Scientists are hoping to move a step closer to cracking the concussion code for female athletes before the end of the year.
Marker Diagnostics has developed a tool which can identify the “unique signature” for concussion in a male player’s saliva.
In 2021, a University of Birmingham study found the tool was able to accurately predict the outcome of 94 per cent of head injury assessments (HIAs) conducted on elite male rugby players.
World Rugby and the RFU have extended their collaboration with Marker to further understand player safety during the 2021 Women’s Rugby World Cup. This extends our revolutionary saliva-based biomarker concussion research to women https://t.co/tAeLz0yo1V
— Marker (@MarkerHC) November 12, 2022
Marker researchers are now working to establish whether the same test can also accurately and objectively diagnose concussion in female players, or if a female-specific test is required.
Testing has been going on in the English women’s top flight since 2018, at the Women’s World Cup and the Farah Palmer Cup in New Zealand last year and at the TikTok Six Nations last year and this year.
The study, jointly funded by World Rugby and Marker, is set to continue in the English elite game and in this summer’s Farah Palmer Cup, and potentially in other women’s competitions where HIAs are conducted.
All players who consent to participate are given a ‘baseline’ saliva swab and fill out a health questionnaire prior to competing. They are then retested if they undergo an HIA at any point during competition.
These tests are taken at each stage of the HIA – immediately after an impact during a match, immediately after the match and between 36 and 48 hours after the match.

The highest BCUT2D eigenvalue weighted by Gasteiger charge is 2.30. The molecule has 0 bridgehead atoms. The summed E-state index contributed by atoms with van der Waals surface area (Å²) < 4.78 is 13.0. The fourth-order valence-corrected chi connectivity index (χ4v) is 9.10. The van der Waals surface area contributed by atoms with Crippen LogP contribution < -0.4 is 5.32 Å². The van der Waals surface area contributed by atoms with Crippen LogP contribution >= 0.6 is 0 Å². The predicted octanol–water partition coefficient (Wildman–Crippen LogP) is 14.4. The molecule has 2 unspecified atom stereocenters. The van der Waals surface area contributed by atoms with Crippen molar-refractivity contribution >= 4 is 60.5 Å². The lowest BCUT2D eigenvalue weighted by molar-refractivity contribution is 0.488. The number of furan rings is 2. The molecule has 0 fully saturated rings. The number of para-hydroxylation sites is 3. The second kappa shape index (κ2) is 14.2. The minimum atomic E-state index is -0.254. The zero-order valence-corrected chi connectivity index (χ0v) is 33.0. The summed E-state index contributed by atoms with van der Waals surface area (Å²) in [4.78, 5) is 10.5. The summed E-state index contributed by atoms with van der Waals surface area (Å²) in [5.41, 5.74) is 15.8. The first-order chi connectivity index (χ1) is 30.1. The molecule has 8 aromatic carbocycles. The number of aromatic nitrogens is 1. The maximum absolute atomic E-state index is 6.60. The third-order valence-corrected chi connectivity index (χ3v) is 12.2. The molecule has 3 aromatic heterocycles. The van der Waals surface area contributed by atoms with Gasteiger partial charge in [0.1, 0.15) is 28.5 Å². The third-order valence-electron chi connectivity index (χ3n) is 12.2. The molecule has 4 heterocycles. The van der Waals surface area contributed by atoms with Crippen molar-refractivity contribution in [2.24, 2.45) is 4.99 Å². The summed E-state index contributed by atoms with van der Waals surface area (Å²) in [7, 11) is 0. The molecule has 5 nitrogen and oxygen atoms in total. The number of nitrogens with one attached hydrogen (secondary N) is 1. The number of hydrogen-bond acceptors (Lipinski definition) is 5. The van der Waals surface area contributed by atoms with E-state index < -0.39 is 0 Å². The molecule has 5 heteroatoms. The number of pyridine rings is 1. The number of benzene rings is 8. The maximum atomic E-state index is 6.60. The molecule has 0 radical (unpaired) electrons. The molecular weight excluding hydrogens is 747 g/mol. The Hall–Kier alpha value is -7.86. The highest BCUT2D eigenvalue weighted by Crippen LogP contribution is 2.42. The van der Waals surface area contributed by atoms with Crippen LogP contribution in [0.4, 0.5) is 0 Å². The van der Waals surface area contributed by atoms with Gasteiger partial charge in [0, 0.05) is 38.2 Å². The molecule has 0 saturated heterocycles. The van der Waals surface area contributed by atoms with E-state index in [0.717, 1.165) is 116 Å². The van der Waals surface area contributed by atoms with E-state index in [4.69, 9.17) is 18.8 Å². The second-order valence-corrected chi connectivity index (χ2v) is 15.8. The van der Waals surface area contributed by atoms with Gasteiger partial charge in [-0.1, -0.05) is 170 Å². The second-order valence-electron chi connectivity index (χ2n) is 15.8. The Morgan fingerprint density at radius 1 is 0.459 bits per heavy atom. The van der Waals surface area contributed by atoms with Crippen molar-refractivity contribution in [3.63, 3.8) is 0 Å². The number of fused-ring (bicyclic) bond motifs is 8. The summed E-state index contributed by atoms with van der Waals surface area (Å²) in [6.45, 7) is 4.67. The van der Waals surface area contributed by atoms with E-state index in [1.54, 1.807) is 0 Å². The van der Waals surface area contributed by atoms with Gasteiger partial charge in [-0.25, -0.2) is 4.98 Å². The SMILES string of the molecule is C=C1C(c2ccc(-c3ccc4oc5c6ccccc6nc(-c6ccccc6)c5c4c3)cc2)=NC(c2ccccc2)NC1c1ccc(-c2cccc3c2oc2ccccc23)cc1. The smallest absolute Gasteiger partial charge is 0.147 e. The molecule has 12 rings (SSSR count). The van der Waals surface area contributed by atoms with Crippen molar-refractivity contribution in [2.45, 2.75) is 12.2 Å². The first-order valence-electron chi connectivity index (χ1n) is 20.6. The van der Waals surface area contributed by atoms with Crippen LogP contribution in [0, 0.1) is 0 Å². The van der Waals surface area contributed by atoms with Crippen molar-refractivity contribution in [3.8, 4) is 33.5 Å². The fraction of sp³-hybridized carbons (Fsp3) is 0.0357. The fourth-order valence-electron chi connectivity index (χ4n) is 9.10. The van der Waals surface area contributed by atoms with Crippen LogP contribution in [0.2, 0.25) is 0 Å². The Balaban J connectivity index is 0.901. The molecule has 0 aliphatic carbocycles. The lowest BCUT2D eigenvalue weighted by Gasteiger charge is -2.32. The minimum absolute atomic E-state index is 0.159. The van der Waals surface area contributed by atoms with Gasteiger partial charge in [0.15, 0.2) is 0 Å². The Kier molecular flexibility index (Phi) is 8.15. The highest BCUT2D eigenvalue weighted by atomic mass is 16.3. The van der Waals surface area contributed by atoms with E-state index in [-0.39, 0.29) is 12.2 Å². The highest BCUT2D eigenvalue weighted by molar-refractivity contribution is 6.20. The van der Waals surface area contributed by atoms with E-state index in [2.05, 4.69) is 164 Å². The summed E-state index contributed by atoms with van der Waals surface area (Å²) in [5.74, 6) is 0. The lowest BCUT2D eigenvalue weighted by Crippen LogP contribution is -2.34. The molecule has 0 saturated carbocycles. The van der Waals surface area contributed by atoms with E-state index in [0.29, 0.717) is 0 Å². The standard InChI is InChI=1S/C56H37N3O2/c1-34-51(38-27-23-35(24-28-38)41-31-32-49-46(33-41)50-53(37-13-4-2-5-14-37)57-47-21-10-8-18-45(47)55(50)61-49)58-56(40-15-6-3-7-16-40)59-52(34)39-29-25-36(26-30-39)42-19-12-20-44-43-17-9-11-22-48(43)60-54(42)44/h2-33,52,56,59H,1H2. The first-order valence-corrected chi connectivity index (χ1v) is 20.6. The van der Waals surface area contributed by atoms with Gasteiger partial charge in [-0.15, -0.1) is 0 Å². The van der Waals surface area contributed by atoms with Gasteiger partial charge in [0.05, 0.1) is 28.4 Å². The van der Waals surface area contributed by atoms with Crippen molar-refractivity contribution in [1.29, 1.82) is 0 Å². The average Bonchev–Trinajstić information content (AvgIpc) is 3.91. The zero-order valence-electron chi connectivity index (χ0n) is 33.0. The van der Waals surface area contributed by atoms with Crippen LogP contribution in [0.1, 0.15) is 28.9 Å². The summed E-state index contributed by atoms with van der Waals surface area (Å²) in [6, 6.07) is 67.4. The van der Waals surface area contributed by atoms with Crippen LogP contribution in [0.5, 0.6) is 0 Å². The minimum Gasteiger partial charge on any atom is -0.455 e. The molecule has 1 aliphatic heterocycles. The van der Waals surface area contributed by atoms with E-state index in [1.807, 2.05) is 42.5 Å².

Patrick O’Halloran, a senior medical adviser at Marker, told the PA news agency: “We’ve seen differences between men and women at baseline, the thing we should be able to uncover by the end of this year will be whether concussion expression is different in women or is it just diagnosed differently, and what happens after that concussion.
“It could be ‘OK, men and women look a bit different on the basis of these markers, but actually those differences are proportional and after a concussion, the test is still positive when we expect it to be.
“Or actually it could be that you need a different panel of biomarkers in women altogether.”
Asked why this study is so important, O’Halloran added: “This is a group of athletes playing at a unique time, when women’s sport is really exploding in terms of its popularity.
“The opportunities for women’s sports at the moment are really, really huge. Unfortunately, at the same time, there isn’t the same resource in women’s sport as there is in men’s. But women still get concussed.
“Medics in women’s sports still have that challenge of trying to objectively diagnose concussion in female athletes. So putting something in place that can bridge that gap in resource is going to be really powerful as women’s sport continues to expand and develop.
“This is providing additional information, unique information that wasn’t available before to make players safer.
“That’s what everyone wants – players, players’ representatives, coaches want more clarity and objectivity, and what leagues want is a more consistent standard of care and a consistency and objectivity to that too.
“What we’re looking for is that signature that is unique to concussion to enable medically informed treatment.”
Published research suggests female athletes suffer a higher rate of concussion, which may be accompanied by a wider range of more severe and prolonged symptoms compared to their male counterparts.
Dr Valentina Di Pietro, from the University of Birmingham, said: “Concussion can be difficult to diagnose, particularly in settings such as grassroots sports where evaluation by a specialist clinician is not possible.
“Consequently, some concussions may go undiagnosed. A non-invasive and accurate diagnostic test using saliva is a real game-changer and will provide an invaluable tool to help doctors diagnose concussions more consistently and accurately.”